This is because physicians have to monitor your health at certain intervals of time if you have chronic medical conditions, and one way they make sure you are following their recommendations are by prescribing medications for a specific amount of time. Another critical reason to not keep your new prescriptions like a squirrel hoarding nuts: often a physician will make a change in your medications and will either forget to tell you or, more likely, you will forget about the change. Do yourself a favor and drop off all of your prescriptions so we can make sure you’re getting the right medications every time.
3 – Double-check you are low on certain pills and roughly determine how much days you have left
Check all of your prescriptions to see how many pills or days you have left. If you have only about 2 or 3 days left of medications, then you usually are due to have them refilled (see tip #4). There are exceptions for controlled medications or any medications which the physician/nurse practitioner has set specific refill dates. It is actually illegal to fill a controlled medication (like certain sleeping pills, stimulants for attention deficit disorders or painkillers) too early – because of their inherent abuse potential – and pharmacists can be disciplined through their societies/boards if they don’t follow this rule.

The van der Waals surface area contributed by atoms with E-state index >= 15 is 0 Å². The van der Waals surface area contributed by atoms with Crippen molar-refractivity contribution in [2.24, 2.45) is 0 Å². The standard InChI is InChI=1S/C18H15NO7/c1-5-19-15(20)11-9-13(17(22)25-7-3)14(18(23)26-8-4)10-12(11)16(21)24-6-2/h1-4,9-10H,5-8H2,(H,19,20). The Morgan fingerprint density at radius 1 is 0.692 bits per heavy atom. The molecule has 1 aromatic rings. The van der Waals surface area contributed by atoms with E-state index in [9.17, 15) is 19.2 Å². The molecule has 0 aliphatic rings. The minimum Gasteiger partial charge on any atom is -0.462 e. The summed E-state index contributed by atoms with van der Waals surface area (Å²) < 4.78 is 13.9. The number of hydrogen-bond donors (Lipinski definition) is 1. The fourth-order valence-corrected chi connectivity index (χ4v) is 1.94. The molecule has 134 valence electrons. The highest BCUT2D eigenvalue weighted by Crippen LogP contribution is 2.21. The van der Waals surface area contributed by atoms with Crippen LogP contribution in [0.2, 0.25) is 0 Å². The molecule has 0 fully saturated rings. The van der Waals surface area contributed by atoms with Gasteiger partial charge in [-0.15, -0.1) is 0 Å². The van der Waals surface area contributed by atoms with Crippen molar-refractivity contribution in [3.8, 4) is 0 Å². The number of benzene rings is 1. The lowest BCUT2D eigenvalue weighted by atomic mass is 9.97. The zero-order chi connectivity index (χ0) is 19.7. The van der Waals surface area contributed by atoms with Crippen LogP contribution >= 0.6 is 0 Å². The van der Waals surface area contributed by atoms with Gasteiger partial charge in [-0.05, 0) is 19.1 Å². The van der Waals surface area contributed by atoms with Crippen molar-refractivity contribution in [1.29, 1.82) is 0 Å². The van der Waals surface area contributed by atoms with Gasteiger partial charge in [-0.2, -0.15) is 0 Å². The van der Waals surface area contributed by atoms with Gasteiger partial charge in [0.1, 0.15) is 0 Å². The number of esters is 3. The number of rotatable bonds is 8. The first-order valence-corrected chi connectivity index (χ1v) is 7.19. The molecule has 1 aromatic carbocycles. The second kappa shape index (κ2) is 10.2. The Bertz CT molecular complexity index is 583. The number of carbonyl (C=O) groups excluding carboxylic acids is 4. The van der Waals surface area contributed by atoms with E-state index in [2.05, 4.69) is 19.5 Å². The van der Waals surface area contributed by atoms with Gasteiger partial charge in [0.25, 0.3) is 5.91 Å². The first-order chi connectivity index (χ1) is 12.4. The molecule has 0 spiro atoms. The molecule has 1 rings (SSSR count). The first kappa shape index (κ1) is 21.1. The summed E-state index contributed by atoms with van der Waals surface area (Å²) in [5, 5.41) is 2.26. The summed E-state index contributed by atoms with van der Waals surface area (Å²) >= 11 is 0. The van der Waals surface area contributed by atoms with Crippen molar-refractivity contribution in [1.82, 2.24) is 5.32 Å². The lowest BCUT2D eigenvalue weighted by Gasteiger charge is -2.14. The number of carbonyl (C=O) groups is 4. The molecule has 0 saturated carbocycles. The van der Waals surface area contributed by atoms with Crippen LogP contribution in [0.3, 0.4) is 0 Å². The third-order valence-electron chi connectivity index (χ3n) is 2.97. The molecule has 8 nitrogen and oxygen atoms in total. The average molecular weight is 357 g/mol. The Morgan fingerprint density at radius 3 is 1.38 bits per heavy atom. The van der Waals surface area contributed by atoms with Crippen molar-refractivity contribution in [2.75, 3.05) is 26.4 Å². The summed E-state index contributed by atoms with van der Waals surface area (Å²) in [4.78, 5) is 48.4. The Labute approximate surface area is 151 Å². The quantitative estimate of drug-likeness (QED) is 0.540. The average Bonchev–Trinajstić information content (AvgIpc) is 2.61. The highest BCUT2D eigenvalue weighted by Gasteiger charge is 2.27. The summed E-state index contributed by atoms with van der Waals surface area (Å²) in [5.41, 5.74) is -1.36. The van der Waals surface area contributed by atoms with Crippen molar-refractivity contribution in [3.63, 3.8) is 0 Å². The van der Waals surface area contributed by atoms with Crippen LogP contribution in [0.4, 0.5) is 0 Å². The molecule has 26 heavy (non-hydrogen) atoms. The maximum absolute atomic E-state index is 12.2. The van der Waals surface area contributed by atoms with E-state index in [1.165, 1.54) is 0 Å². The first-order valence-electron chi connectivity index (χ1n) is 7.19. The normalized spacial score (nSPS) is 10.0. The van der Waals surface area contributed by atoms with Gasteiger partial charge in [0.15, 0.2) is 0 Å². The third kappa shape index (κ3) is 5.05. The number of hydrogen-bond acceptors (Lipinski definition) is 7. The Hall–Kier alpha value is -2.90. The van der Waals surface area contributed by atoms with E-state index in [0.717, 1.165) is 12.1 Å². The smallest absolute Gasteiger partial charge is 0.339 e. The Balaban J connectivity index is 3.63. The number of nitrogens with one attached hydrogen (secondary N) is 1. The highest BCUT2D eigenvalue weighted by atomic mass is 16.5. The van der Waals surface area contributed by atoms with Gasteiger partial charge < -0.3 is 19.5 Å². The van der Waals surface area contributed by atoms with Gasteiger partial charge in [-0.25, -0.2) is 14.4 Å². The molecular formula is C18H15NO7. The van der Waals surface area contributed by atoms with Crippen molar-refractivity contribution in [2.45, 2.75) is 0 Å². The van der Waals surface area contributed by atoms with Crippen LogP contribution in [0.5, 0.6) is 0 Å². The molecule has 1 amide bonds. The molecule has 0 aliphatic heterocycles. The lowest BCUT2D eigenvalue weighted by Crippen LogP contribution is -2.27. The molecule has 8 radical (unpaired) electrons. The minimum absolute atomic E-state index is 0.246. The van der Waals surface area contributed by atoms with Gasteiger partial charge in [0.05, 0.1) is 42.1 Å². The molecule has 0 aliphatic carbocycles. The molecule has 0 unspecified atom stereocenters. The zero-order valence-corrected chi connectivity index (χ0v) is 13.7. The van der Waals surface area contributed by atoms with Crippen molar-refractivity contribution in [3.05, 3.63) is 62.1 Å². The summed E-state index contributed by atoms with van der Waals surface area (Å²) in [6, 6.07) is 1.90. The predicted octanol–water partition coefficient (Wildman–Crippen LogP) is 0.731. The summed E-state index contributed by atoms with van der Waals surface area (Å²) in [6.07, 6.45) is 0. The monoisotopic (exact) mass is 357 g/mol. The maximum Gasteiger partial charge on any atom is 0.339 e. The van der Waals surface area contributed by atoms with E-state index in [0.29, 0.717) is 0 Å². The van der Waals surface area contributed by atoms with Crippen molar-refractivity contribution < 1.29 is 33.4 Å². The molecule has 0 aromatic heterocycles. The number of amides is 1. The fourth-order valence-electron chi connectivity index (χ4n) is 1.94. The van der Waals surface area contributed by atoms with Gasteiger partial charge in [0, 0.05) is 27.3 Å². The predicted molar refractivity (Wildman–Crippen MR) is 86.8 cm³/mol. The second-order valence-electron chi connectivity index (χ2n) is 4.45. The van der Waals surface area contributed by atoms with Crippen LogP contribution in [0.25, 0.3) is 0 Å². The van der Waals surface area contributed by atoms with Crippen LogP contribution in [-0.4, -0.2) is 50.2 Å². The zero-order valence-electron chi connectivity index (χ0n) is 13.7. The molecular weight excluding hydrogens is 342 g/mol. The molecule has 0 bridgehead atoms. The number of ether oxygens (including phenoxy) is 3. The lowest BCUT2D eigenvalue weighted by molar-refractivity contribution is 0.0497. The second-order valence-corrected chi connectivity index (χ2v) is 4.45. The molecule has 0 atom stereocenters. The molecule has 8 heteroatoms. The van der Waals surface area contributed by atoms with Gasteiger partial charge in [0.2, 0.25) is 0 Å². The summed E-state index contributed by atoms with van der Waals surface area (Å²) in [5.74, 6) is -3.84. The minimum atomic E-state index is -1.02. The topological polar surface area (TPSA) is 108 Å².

If you call in a week or more ahead of its due date, sometimes your insurance (if you have drug coverage) won’t pay for the medications, controlled or not. That happens more often than you would think, and unfortunately the problem lies with your insurance company’s policy and pharmacy staff are powerless to help.
4 – Use an App, Email or Call in your Medication Refills Ahead of Time
All pharmacies have options for you to let us know which medications you want refilled so they’re ready for you to pickup without waiting. Ask your pharmacy’s staff if you can refill your medications by telephone, email, through the store’s website or through an app. For the latter two, make sure it’s a legitimate service (i.e.: official pharmacy chain app).
You can also have your refills renewed all at the same time – what’s called medication synchronization. Although you have to talk to your pharmacist or their assistant to make sure it is done safely, it can be an helpful way to organize your time, make less frequent trips to the store and help with medication adherence.
5 – Make sure you have your Insurance information
Insurance issues are often the cause of wait times at the pharmacy. If you changed jobs, if you started college or university, or if your boss announced that there are changes to you insurance coverage, it usually means that your prescription insurance information will change and your old card may not work. That’s why it is a good time-saving habit to always carry your valid prescription insurance with you in your purse or wallet.